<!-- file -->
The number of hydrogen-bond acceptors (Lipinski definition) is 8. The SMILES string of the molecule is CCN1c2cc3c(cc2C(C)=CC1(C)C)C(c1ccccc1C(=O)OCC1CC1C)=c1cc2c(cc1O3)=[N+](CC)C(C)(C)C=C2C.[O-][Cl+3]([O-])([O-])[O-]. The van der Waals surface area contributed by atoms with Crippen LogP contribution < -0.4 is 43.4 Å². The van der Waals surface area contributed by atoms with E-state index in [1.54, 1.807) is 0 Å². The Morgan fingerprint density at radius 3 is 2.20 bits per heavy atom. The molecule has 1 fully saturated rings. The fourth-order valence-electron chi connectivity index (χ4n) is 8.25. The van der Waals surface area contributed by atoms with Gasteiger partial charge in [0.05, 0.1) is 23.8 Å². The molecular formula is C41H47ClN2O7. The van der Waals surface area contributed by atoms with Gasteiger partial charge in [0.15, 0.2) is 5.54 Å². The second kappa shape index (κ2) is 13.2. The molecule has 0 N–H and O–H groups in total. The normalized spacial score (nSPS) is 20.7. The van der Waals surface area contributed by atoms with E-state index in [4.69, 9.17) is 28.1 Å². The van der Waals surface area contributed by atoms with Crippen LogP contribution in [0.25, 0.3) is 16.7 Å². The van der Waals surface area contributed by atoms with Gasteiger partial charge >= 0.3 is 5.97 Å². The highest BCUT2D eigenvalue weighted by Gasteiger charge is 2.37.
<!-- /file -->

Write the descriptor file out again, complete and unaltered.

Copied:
The number of hydrogen-bond acceptors (Lipinski definition) is 8. The SMILES string of the molecule is CCN1c2cc3c(cc2C(C)=CC1(C)C)C(c1ccccc1C(=O)OCC1CC1C)=c1cc2c(cc1O3)=[N+](CC)C(C)(C)C=C2C.[O-][Cl+3]([O-])([O-])[O-]. The van der Waals surface area contributed by atoms with Crippen LogP contribution < -0.4 is 43.4 Å². The van der Waals surface area contributed by atoms with E-state index in [1.54, 1.807) is 0 Å². The Morgan fingerprint density at radius 3 is 2.20 bits per heavy atom. The molecule has 1 fully saturated rings. The fourth-order valence-electron chi connectivity index (χ4n) is 8.25. The van der Waals surface area contributed by atoms with Gasteiger partial charge in [0.05, 0.1) is 23.8 Å². The molecular formula is C41H47ClN2O7. The van der Waals surface area contributed by atoms with Gasteiger partial charge in [0.15, 0.2) is 5.54 Å². The second kappa shape index (κ2) is 13.2. The molecule has 0 N–H and O–H groups in total. The normalized spacial score (nSPS) is 20.7. The van der Waals surface area contributed by atoms with E-state index in [4.69, 9.17) is 28.1 Å². The van der Waals surface area contributed by atoms with Crippen LogP contribution in [0.25, 0.3) is 16.7 Å². The van der Waals surface area contributed by atoms with Gasteiger partial charge >= 0.3 is 5.97 Å². The highest BCUT2D eigenvalue weighted by Gasteiger charge is 2.37.